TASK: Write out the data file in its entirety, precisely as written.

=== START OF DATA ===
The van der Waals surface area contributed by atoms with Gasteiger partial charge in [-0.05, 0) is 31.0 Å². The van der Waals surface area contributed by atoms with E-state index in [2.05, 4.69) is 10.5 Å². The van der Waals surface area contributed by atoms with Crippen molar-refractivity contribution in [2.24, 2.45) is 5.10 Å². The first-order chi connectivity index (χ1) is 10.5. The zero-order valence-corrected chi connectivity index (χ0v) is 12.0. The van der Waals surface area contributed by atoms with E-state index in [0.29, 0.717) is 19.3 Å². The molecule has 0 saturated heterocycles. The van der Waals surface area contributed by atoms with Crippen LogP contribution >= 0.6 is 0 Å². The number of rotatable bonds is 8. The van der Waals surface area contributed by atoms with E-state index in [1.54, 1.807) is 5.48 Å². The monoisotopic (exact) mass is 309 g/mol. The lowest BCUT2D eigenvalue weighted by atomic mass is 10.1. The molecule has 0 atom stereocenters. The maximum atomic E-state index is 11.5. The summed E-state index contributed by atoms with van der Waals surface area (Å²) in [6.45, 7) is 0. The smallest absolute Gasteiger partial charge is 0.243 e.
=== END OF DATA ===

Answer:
The van der Waals surface area contributed by atoms with Gasteiger partial charge in [-0.05, 0) is 31.0 Å². The van der Waals surface area contributed by atoms with E-state index in [2.05, 4.69) is 10.5 Å². The van der Waals surface area contributed by atoms with Crippen molar-refractivity contribution in [2.24, 2.45) is 5.10 Å². The first-order chi connectivity index (χ1) is 10.5. The zero-order valence-corrected chi connectivity index (χ0v) is 12.0. The van der Waals surface area contributed by atoms with E-state index in [0.29, 0.717) is 19.3 Å². The molecule has 0 saturated heterocycles. The van der Waals surface area contributed by atoms with Crippen LogP contribution >= 0.6 is 0 Å². The number of rotatable bonds is 8. The van der Waals surface area contributed by atoms with E-state index in [1.54, 1.807) is 5.48 Å². The monoisotopic (exact) mass is 309 g/mol. The lowest BCUT2D eigenvalue weighted by atomic mass is 10.1. The molecule has 0 atom stereocenters. The maximum atomic E-state index is 11.5. The summed E-state index contributed by atoms with van der Waals surface area (Å²) in [6.45, 7) is 0. The smallest absolute Gasteiger partial charge is 0.243 e.